Currently when we hit an enemy with our Lasers they simply disappear. Let’s utilize our knowledge of animations and some really nice assets to make those enemies explode instead.
We start by double clicking on our enemy prefab in our project view. Then from our Animation tab we create a new Anim called “Enemy_Destroyed_anim”.
Press record and grab all our animation sprites and drag them into the animation dope sheet.
Now our prefab will automatically explode as it moves down the the screen. We have to break this state down so that it only begins the animation process after it has been hit. We click on the Animation Controller and turn off its default loop. This will only ensure that the enemy explodes once.
By double clicking on our “Enemy_Destroyed_anim” controller we see the current state flow of our enemy’s animation. It runs the animation by default. We want to add a new Empty state between the Entry point and the actual animation.
We want to add a new Empty state between the Entry point and the actual animation. We make this the default state. We can then create a new transition between the Empty and the “Enemy_Destroyed_anim” and with this new transition we can create a new parameter for when we choose for it to be played.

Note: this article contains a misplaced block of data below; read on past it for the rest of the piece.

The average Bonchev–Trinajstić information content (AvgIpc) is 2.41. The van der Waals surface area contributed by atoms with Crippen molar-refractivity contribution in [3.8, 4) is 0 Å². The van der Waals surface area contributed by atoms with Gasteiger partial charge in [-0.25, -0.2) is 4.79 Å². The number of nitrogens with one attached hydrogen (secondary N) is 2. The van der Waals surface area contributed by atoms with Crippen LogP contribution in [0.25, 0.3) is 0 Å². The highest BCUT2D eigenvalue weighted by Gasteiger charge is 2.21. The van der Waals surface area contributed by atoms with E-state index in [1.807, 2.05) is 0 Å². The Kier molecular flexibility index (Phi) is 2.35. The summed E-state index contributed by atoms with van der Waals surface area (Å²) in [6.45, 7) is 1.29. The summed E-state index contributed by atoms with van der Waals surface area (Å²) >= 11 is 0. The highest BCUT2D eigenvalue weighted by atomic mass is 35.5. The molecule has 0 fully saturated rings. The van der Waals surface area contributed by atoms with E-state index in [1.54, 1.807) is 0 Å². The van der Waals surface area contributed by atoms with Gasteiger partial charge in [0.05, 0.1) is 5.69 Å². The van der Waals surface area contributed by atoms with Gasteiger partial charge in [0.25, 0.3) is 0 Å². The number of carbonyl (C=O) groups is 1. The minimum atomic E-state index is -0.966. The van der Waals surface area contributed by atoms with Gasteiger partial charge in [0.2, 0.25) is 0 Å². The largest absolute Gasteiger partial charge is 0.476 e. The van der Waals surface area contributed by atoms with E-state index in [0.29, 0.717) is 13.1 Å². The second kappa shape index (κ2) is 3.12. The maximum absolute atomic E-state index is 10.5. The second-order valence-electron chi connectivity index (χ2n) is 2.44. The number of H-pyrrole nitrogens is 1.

We have 4 parameter types that we can choose from Float, Int, Bool and Trigger. For this animation we want to choose the Trigger since we want the animation to trigger when it is his by the laser of our player. In this case I create a onEnemyDeath trigger.
I make sure that it is turned off by default. We then want to turn off “has exit time” in the inspector and set its condition to onEnemyDeath.
Next we are back to scripting our tigger behavior in our Enemy script. We create a handle to the Animator get its component in our Start Method() check for NULL and then call it when the collider is triggered using the handle (_enemyExplosion.SetTrigger(“onEnemyDeath”) Through trial an error we also decide to stop the enemy’s movement and delay its actual destruction so that the animation plays for the length of time we want.
Its seems complex but its a very repeatable pattern that once fully understood really highlights the power of Unity’s animation engine. Where else might we use this…stay tuned and I’ll show you! Adios!